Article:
David Ingraham’s images are fine examples of what mobile street photography is capable of. Through the lens of his iPhone, Ingraham exposes extraordinary perspectives, hidden references and ambiguities crowding our ordinary environments. Both human figures and architectural elements are in his photos characters in the same evocative shadowplay.
When the eye of the photographer is free to wander, every image is the result of a discovery, often fortuitous. “I rarely set out with a pre-conceived feeling or concept,” David tells us, “I just hit the streets looking for some inspiring light, interesting people, some nice geometry or a clutter-free backdrop and just start shooting. I try to shut off my conscious mind and just kind of go on auto pilot, not even looking at what I’ve shot until I get home.”
Inspiration however is not only coming from the contact with people and situations encountered in the streets; it can also come from other sources, like the work of other photographers. “I do immerse myself in a lot of imagery during any given week,” Ingraham explains, “Whether it’s looking at photos on Flickr, Instagram, EyeEm or looking through magazines and books. I’m getting a lot of inspiration and stockpiling ideas, whether consciously or subliminally, so I frequently have certain ideas or approaches in mind when I head into the city to shoot. This at least gives me a starting point as opposed to just blindly shooting.”
Los Angeles-based David Ingraham worked as a professional musician for years. Music and photography are for him essential expressive outlets. Ingraham does not deny that there is more to taking photographs than inspiration and accumulation of ideas; like any musician knows, sometimes improvisation has an important role in a creative process. “There are times where I’m doing just that — blindly shooting anything that catches my sight and hoping the years of developing my eye will pay off in some way.”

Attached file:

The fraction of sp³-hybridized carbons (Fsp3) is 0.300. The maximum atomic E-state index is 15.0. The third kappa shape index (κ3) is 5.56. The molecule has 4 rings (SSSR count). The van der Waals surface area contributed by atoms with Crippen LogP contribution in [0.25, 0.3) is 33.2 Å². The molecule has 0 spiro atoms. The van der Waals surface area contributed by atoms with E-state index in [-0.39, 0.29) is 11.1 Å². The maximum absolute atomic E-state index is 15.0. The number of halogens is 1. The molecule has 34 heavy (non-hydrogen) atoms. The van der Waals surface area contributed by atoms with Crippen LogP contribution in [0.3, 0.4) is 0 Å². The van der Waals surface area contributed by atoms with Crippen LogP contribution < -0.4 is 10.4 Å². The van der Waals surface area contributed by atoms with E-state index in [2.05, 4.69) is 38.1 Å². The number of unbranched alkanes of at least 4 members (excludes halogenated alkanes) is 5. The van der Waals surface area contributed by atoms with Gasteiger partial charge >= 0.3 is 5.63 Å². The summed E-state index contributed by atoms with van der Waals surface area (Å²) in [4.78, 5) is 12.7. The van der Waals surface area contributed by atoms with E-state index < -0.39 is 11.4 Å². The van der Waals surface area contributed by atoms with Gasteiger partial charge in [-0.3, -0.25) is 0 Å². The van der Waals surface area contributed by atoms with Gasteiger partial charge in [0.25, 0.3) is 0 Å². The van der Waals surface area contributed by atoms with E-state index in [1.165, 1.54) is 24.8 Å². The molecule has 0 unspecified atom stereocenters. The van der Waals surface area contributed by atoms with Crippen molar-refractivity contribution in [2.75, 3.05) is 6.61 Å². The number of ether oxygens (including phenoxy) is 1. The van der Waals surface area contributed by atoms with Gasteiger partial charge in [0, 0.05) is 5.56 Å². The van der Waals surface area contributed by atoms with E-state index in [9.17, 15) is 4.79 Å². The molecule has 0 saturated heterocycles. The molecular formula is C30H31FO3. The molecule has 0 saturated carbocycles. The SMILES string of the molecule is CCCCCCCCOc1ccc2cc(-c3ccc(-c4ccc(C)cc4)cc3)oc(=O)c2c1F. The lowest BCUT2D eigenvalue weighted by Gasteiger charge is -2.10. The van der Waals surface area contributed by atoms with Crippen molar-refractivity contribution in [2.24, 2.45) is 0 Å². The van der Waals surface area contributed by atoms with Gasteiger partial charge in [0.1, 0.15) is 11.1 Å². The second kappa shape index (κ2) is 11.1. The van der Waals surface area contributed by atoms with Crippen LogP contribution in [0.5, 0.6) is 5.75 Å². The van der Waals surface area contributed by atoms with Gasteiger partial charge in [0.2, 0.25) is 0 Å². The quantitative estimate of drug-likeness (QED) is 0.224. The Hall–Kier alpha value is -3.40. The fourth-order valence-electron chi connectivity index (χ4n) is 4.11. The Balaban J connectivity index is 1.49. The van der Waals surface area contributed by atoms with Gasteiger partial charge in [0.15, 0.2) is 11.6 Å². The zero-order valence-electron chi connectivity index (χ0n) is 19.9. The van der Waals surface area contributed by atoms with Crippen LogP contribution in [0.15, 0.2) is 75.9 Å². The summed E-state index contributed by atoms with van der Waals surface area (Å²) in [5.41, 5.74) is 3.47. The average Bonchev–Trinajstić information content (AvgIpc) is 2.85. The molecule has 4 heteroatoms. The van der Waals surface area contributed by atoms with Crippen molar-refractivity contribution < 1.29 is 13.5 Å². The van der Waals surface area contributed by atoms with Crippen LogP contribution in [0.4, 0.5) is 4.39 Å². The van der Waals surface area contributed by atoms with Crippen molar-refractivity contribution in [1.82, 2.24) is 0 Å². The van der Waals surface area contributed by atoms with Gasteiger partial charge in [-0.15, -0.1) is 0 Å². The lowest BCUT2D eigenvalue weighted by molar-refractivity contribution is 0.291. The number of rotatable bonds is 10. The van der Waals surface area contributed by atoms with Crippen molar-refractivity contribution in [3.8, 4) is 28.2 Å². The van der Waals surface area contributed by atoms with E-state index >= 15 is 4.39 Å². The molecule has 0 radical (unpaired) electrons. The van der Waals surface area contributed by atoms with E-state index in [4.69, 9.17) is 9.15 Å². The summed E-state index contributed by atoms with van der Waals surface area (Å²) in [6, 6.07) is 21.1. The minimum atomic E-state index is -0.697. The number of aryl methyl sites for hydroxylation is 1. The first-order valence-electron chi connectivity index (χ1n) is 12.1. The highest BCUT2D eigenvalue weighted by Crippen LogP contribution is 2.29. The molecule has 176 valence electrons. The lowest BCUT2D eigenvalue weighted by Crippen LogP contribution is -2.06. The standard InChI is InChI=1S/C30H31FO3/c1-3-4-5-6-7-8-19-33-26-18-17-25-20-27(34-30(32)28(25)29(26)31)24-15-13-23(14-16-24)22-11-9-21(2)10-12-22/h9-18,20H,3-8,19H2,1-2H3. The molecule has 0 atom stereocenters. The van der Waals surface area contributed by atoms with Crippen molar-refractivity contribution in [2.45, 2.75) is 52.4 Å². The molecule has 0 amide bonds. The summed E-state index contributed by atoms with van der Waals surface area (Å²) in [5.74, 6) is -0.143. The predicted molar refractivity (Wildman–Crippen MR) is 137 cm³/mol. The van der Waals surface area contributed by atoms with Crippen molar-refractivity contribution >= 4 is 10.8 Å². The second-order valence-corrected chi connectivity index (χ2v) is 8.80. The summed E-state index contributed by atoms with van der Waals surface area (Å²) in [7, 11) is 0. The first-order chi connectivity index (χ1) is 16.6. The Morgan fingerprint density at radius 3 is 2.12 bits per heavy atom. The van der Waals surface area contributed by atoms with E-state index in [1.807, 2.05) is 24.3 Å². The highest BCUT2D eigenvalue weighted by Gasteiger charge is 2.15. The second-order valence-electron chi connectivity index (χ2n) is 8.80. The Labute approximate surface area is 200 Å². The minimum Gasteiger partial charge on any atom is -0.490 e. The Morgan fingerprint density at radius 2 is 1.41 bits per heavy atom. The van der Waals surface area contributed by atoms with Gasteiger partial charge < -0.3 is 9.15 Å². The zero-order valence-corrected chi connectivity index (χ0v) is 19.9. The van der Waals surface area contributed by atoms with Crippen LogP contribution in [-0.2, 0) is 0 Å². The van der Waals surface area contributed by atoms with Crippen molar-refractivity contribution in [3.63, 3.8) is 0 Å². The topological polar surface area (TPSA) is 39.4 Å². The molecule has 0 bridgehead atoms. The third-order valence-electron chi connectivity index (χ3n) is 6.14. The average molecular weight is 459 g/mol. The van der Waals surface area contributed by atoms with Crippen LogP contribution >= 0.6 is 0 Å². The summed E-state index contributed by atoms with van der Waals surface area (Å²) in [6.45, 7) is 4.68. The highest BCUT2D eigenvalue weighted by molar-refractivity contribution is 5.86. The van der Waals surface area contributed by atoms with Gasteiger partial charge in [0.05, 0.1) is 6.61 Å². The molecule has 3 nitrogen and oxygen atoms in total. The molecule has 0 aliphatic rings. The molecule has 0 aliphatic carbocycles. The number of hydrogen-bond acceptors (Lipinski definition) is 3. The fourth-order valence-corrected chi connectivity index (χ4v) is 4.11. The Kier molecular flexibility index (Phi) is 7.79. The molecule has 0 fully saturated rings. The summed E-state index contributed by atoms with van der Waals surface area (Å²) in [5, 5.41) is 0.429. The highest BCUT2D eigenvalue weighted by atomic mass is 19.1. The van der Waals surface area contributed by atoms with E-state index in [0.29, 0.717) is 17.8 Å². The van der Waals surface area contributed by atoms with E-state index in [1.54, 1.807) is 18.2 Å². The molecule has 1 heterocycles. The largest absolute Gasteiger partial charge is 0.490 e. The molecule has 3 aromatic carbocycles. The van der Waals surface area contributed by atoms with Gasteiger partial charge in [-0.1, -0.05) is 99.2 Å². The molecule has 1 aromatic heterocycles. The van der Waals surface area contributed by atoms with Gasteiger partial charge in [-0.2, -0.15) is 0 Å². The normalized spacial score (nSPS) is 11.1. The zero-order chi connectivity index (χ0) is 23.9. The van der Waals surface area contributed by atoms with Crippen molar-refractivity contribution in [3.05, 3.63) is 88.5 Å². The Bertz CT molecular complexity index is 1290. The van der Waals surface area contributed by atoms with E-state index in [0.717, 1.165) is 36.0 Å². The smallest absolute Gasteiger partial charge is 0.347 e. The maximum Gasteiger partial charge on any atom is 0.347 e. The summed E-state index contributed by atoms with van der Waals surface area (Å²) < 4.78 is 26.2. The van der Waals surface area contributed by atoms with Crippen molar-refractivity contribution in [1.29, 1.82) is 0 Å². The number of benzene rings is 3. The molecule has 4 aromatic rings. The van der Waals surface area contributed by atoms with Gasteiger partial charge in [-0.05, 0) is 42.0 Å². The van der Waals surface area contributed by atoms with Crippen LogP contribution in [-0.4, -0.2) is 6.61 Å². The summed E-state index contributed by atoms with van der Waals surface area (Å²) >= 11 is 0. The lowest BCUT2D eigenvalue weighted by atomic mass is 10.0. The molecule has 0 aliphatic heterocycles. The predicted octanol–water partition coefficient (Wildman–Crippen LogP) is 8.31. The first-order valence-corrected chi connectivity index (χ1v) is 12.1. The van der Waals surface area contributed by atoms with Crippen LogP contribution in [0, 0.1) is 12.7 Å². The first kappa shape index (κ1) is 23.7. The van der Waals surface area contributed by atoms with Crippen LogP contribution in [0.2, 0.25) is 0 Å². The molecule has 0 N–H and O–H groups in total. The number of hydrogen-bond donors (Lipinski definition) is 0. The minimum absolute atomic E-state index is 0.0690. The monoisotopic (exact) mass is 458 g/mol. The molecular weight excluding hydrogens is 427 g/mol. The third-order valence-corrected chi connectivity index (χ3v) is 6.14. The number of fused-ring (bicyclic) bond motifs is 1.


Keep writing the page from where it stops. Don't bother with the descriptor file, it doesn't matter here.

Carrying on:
David Ingraham’s pictures leave the viewers on their own to figure out their own stories and develop their ideas. As he puts it himself, “Once I’ve taken a shot I like, whether it’s a straight-out-of-camera shot or a seed that grows into a larger composite idea, it’s not until it’s done and ready to post that I stop and analyze it a bit, asking myself what it makes me think or feel. It’s at that point that I’ll title it or add a quote to sort of nudge the viewer towards what I’m feeling about the image, while still trying to leave it open-ended. But I don’t want to tell the viewer what to feel or think.”
David tells us how his love for photography was born long before the “digital revolution” took over. “I’ve had a camera ever since I was a kid, and bought an SLR in ’86 and shot with that for many years, though I shot just for the fun of it, sort of as a visual diary, like most people do. But eventually I started to become more and more interested in photography as an art form and became somewhat obsessed with black and white photography.” Even with all their differences, to him the transition from analog to digital felt, in a way, obvious. “Everything I learned in the darkroom I’m able to apply to my digital work, so I view it all as a natural progression,” Ingraham confirms.
As someone who was taking photos before the age of digital cameras and experimented with both worlds, Ingraham has no doubt that newer technologies represent a necessary development. “Technology marches on, and cameras just keep getting more advanced while getting smaller, which is a blessing for the street photographer and photojournalist because it allows us to become more and more invisible. That enables us to get shots we could never get with a bulky, conspicuous camera. And photojournalists like Ben Lowy and Ed Kashi, just to name a couple, are doing legitimate assignments using their iPhone, so clearly it’s more about having a good eye and using whatever camera you’ve got in your hand at the time.” So, are people sneering at mobile shooters in denial? Are camera phones just good for snapshots? “I’m sure people were saying the same thing when the first rangefinder came on the scene, and then Henri Cartier-Bresson proved all the naysayer snobs wrong.”